So how do we move forward? A great place to start is realizing that if you live with more than one health challenge besides migraine then you are normal! It may not be a “normal” you’re happy about, but it is, sadly, the norm with migraine. The following are many of the more common comorbid conditions seen with migraine, and for convenience I’m dividing them up into psychological and non-psychological:

Psychological comorbid conditions

  • Depression
  • Anxiety
  • PTSD
  • Bipolar Disorder
  • Suicide
  • Sleep Disorders

Non-psychological comorbid conditions

You’re not alone!

If those lists seem long to you then you’re right, they are! They add to the complexity of migraine, an already little understood disease, and clearly amplify the desperate need for additional research. As new diagnoses are made in individuals, so the need for a multi-disciplinary approach becomes more and more essential in order to receive effective treatment and symptom management. And finally, it is crucial to be aware that the more comorbid conditions you have, the greater the disability experienced in different areas of life. That means the balancing act of taking care of yourself, making wise decisions, “pushing through” and learning to rest becomes much more challenging. Bearing all this in mind, it’s no great surprise that many of us go through life waiting for the other shoe to drop but remember…. you are not alone! There is a huge migraine community going on this journey with you!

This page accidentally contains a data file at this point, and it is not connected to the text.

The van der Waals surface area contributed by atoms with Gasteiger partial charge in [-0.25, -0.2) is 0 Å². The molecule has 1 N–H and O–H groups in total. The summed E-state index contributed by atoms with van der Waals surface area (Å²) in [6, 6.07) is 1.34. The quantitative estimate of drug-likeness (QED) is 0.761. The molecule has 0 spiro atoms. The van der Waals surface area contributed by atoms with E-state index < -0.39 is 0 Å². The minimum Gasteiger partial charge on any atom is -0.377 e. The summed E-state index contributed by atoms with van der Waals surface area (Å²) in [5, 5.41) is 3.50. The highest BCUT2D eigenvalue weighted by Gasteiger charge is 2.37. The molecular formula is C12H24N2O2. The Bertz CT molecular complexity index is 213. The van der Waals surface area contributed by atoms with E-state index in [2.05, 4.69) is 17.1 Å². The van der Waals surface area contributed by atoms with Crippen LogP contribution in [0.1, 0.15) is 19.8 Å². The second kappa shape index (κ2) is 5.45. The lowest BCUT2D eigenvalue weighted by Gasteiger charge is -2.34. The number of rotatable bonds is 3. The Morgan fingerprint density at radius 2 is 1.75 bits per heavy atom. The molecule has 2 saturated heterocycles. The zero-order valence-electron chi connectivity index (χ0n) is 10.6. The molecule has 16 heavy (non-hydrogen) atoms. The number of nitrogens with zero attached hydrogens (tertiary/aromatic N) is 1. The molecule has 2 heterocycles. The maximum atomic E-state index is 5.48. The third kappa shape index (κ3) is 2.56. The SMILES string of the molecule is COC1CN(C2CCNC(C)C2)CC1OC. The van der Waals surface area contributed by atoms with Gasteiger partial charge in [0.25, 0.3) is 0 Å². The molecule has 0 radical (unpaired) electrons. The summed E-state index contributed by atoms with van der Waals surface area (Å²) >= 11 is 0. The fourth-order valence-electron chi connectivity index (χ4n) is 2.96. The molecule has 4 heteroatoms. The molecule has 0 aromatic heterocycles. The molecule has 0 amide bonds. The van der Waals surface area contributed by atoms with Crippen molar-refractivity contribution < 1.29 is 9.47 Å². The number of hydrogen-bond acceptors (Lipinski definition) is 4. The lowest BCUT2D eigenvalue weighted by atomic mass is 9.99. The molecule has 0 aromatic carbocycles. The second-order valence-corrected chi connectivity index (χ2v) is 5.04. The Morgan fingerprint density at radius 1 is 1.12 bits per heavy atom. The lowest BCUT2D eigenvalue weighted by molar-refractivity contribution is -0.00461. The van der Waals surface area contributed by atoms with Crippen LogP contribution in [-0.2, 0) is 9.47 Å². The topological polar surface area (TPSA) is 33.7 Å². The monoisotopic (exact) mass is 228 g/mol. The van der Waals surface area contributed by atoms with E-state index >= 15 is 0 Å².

Do you have any of these comorbid conditions? Which are the hardest for you to deal with? Do you find that they take turns flaring up with migraine, or does it all flare together? Are you ever free from pain?

This article represents the opinions, thoughts, and experiences of the author; none of this content has been paid for by any advertiser. The Migraine.com team does not recommend or endorse any products or treatments discussed herein. Learn more about how we maintain editorial integrity here.

  • https://www.ncbi.nlm.nih.gov/pmc/articles/PMC3008936/#idm139766036162096title
  • https://americanmigrainefoundation.org/resource-library/comorbidities-of-migraine/
  • https://headaches.org/resources/comorbidities-and-migraine/
  • https://www.ajmc.com/newsroom/chronic-migraine-associated-with-comorbidities-sleep-disorders
  • https://thejournalofheadacheandpain.biomedcentral.com/articles/10.1186/s10194-019-0988-x